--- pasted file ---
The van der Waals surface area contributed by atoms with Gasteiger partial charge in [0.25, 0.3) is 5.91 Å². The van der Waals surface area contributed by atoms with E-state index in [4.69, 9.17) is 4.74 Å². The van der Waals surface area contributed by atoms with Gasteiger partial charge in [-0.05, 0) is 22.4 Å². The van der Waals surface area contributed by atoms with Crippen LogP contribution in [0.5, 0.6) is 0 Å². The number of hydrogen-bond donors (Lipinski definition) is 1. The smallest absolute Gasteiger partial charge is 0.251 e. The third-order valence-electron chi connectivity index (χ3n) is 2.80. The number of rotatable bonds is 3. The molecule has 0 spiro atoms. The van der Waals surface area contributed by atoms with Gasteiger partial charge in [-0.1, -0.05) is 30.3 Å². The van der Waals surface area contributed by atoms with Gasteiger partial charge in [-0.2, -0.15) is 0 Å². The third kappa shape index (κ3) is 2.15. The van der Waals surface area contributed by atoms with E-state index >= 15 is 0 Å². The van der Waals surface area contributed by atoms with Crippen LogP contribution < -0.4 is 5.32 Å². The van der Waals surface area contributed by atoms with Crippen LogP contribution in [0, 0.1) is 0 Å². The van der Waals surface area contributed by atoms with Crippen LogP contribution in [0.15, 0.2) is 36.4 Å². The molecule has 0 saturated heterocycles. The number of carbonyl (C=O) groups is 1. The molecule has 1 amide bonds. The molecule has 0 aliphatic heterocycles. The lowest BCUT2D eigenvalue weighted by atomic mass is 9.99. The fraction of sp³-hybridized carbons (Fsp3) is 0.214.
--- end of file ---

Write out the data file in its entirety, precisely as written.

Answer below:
The van der Waals surface area contributed by atoms with Gasteiger partial charge in [0.25, 0.3) is 5.91 Å². The van der Waals surface area contributed by atoms with E-state index in [4.69, 9.17) is 4.74 Å². The van der Waals surface area contributed by atoms with Gasteiger partial charge in [-0.05, 0) is 22.4 Å². The van der Waals surface area contributed by atoms with Crippen LogP contribution in [0.5, 0.6) is 0 Å². The number of hydrogen-bond donors (Lipinski definition) is 1. The smallest absolute Gasteiger partial charge is 0.251 e. The third-order valence-electron chi connectivity index (χ3n) is 2.80. The number of rotatable bonds is 3. The molecule has 0 spiro atoms. The van der Waals surface area contributed by atoms with Gasteiger partial charge in [-0.1, -0.05) is 30.3 Å². The van der Waals surface area contributed by atoms with Gasteiger partial charge in [-0.2, -0.15) is 0 Å². The third kappa shape index (κ3) is 2.15. The van der Waals surface area contributed by atoms with E-state index >= 15 is 0 Å². The van der Waals surface area contributed by atoms with Crippen LogP contribution < -0.4 is 5.32 Å². The van der Waals surface area contributed by atoms with Crippen LogP contribution in [0, 0.1) is 0 Å². The van der Waals surface area contributed by atoms with Crippen LogP contribution in [0.15, 0.2) is 36.4 Å². The molecule has 0 saturated heterocycles. The number of carbonyl (C=O) groups is 1. The molecule has 1 amide bonds. The molecule has 0 aliphatic heterocycles. The lowest BCUT2D eigenvalue weighted by atomic mass is 9.99. The fraction of sp³-hybridized carbons (Fsp3) is 0.214.